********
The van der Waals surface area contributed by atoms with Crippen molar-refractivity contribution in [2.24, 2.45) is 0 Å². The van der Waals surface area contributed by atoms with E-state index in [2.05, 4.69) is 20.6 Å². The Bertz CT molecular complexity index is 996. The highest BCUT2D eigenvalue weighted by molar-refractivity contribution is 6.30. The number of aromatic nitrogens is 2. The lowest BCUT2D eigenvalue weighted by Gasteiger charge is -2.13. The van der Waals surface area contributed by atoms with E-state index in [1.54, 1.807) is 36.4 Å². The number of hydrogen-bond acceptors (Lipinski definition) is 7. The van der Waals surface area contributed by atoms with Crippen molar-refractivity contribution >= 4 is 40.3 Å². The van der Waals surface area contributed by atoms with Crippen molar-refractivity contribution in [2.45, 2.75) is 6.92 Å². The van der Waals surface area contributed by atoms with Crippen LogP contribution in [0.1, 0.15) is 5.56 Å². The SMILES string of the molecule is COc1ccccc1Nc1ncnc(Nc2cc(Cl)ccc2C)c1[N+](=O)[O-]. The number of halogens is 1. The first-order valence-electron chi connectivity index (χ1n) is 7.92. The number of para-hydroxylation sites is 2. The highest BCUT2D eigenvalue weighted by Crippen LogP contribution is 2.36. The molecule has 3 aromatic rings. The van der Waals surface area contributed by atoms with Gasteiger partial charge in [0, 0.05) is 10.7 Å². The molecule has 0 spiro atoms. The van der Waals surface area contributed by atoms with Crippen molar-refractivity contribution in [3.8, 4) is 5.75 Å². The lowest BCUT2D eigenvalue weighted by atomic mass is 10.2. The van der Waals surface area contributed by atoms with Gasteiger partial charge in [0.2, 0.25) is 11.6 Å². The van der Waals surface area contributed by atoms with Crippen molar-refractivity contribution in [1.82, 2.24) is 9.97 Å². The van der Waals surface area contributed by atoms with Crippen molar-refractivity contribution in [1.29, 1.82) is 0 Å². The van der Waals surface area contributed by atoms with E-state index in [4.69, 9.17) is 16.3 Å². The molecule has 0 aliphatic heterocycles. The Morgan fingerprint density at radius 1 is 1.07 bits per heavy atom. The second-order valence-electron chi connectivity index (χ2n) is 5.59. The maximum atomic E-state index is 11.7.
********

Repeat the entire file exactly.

The van der Waals surface area contributed by atoms with Crippen molar-refractivity contribution in [2.24, 2.45) is 0 Å². The van der Waals surface area contributed by atoms with E-state index in [2.05, 4.69) is 20.6 Å². The Bertz CT molecular complexity index is 996. The highest BCUT2D eigenvalue weighted by molar-refractivity contribution is 6.30. The number of aromatic nitrogens is 2. The lowest BCUT2D eigenvalue weighted by Gasteiger charge is -2.13. The van der Waals surface area contributed by atoms with E-state index in [1.54, 1.807) is 36.4 Å². The number of hydrogen-bond acceptors (Lipinski definition) is 7. The van der Waals surface area contributed by atoms with Crippen molar-refractivity contribution >= 4 is 40.3 Å². The van der Waals surface area contributed by atoms with Crippen molar-refractivity contribution in [2.45, 2.75) is 6.92 Å². The van der Waals surface area contributed by atoms with Crippen LogP contribution in [0.1, 0.15) is 5.56 Å². The SMILES string of the molecule is COc1ccccc1Nc1ncnc(Nc2cc(Cl)ccc2C)c1[N+](=O)[O-]. The number of halogens is 1. The first-order valence-electron chi connectivity index (χ1n) is 7.92. The number of para-hydroxylation sites is 2. The highest BCUT2D eigenvalue weighted by Crippen LogP contribution is 2.36. The molecule has 3 aromatic rings. The van der Waals surface area contributed by atoms with Gasteiger partial charge in [0, 0.05) is 10.7 Å². The molecule has 0 spiro atoms. The van der Waals surface area contributed by atoms with Crippen molar-refractivity contribution in [3.8, 4) is 5.75 Å². The lowest BCUT2D eigenvalue weighted by atomic mass is 10.2. The van der Waals surface area contributed by atoms with Gasteiger partial charge in [0.2, 0.25) is 11.6 Å². The van der Waals surface area contributed by atoms with Crippen molar-refractivity contribution in [1.82, 2.24) is 9.97 Å². The van der Waals surface area contributed by atoms with Crippen molar-refractivity contribution in [1.29, 1.82) is 0 Å². The van der Waals surface area contributed by atoms with E-state index in [4.69, 9.17) is 16.3 Å². The molecule has 0 aliphatic heterocycles. The Morgan fingerprint density at radius 1 is 1.07 bits per heavy atom. The second-order valence-electron chi connectivity index (χ2n) is 5.59. The maximum atomic E-state index is 11.7.